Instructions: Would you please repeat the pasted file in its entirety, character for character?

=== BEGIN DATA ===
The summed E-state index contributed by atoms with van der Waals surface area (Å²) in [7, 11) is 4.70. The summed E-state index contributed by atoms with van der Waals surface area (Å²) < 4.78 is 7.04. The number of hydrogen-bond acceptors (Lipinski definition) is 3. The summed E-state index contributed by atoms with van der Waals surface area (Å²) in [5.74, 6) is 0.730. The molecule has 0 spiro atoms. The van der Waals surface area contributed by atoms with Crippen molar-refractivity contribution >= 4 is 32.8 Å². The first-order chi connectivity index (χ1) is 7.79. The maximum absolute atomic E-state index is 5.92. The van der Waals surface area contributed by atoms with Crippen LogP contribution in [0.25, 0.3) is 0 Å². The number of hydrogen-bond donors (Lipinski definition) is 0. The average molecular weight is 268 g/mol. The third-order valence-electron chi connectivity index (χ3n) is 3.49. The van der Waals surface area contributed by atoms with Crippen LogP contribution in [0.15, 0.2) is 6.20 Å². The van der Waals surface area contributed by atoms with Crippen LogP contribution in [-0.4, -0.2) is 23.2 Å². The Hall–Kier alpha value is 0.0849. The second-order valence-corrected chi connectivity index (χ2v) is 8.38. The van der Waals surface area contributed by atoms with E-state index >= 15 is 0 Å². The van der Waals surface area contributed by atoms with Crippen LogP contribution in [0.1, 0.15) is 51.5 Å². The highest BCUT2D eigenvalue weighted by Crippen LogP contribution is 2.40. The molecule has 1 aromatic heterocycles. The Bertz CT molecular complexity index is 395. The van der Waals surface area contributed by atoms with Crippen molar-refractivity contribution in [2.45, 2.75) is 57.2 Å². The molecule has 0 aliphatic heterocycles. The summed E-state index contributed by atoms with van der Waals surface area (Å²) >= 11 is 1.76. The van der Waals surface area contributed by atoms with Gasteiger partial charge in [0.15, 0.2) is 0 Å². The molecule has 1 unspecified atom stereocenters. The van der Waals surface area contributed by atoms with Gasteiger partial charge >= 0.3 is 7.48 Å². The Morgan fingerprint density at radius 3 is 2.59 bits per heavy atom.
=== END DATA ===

The summed E-state index contributed by atoms with van der Waals surface area (Å²) in [7, 11) is 4.70. The summed E-state index contributed by atoms with van der Waals surface area (Å²) < 4.78 is 7.04. The number of hydrogen-bond acceptors (Lipinski definition) is 3. The summed E-state index contributed by atoms with van der Waals surface area (Å²) in [5.74, 6) is 0.730. The molecule has 0 spiro atoms. The van der Waals surface area contributed by atoms with Crippen molar-refractivity contribution >= 4 is 32.8 Å². The first-order chi connectivity index (χ1) is 7.79. The maximum absolute atomic E-state index is 5.92. The van der Waals surface area contributed by atoms with Crippen LogP contribution in [0.25, 0.3) is 0 Å². The number of hydrogen-bond donors (Lipinski definition) is 0. The average molecular weight is 268 g/mol. The third-order valence-electron chi connectivity index (χ3n) is 3.49. The van der Waals surface area contributed by atoms with Crippen LogP contribution in [0.15, 0.2) is 6.20 Å². The van der Waals surface area contributed by atoms with Crippen LogP contribution in [-0.4, -0.2) is 23.2 Å². The Hall–Kier alpha value is 0.0849. The second-order valence-corrected chi connectivity index (χ2v) is 8.38. The van der Waals surface area contributed by atoms with E-state index >= 15 is 0 Å². The van der Waals surface area contributed by atoms with Crippen LogP contribution in [0.1, 0.15) is 51.5 Å². The highest BCUT2D eigenvalue weighted by Crippen LogP contribution is 2.40. The molecule has 1 aromatic heterocycles. The Bertz CT molecular complexity index is 395. The van der Waals surface area contributed by atoms with Crippen molar-refractivity contribution in [2.45, 2.75) is 57.2 Å². The molecule has 0 aliphatic heterocycles. The summed E-state index contributed by atoms with van der Waals surface area (Å²) >= 11 is 1.76. The van der Waals surface area contributed by atoms with Gasteiger partial charge in [0.15, 0.2) is 0 Å². The molecule has 1 unspecified atom stereocenters. The van der Waals surface area contributed by atoms with Gasteiger partial charge >= 0.3 is 7.48 Å². The Morgan fingerprint density at radius 3 is 2.59 bits per heavy atom.